HOW TO UP YOUR SLEEP

I've spent a couple of years looking into this, as I researched for my natural remedies, and Be Sleepy is what I created when I couldn't find anything to give my children to get them to sleep faster and for longer.

Whilst there are a few things we know about that definitely don't help out here, caffeine, sugar, alcohol, screens - the usual suspects - I always find it more enticing to know what we can DO not what we can't.

Here are some ways we've collated to help you and your children get more, and better, sleep when we need it most. From things that have helped me, to ideas I've researched that I'll be trying and sensible switches that the experts say are infallible.

They work, and I'm going in hard to get a better level of shut eye in this house. 

 

........like a baby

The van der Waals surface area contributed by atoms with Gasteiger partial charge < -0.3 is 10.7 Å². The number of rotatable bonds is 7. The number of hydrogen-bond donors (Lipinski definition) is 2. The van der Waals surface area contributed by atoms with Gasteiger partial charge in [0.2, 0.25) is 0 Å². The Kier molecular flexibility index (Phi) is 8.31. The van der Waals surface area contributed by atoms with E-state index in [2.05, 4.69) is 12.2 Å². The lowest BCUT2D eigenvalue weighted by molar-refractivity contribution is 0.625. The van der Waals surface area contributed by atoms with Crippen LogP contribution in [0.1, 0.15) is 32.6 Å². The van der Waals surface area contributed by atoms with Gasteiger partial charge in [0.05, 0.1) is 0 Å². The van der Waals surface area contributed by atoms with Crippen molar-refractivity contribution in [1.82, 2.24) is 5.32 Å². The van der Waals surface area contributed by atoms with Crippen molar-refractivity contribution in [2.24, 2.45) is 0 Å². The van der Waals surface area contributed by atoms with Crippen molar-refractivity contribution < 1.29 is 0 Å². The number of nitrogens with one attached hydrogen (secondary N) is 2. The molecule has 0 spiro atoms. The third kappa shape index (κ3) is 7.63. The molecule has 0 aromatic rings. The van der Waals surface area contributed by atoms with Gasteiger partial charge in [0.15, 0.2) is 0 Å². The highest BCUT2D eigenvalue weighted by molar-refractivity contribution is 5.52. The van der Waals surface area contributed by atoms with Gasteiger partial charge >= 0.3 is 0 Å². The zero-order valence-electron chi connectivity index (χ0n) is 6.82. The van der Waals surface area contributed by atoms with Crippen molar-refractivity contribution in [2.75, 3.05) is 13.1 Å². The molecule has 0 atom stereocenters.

1. MAKE YOUR BED TO LIE IN IT

Sounds borderline basic, but making your bed a lovely place is the start for me. Crisp sheets and plumped up pillows to get excited about over a crumpled heap to crawl into. I think it all really begins here, and with your attitude towards it.  

And changing those sheets once a week, easy to forget days right now, but make it happen, those clean sheets are prized and I'm sure I sleep better that first night.

     2.  SANCTIFY YOUR SPACE

Try not to work in bed. Especially now, when space is precious, rooms are merging into one, try to make a stand to keep your bed a space for rest and relaxation only. Another part of the mental space it holds for you. Keeping work tension, resentment of partners working all bode ill for your night of rest.

 

Morning light

      3.  LIGHTS AND ACTION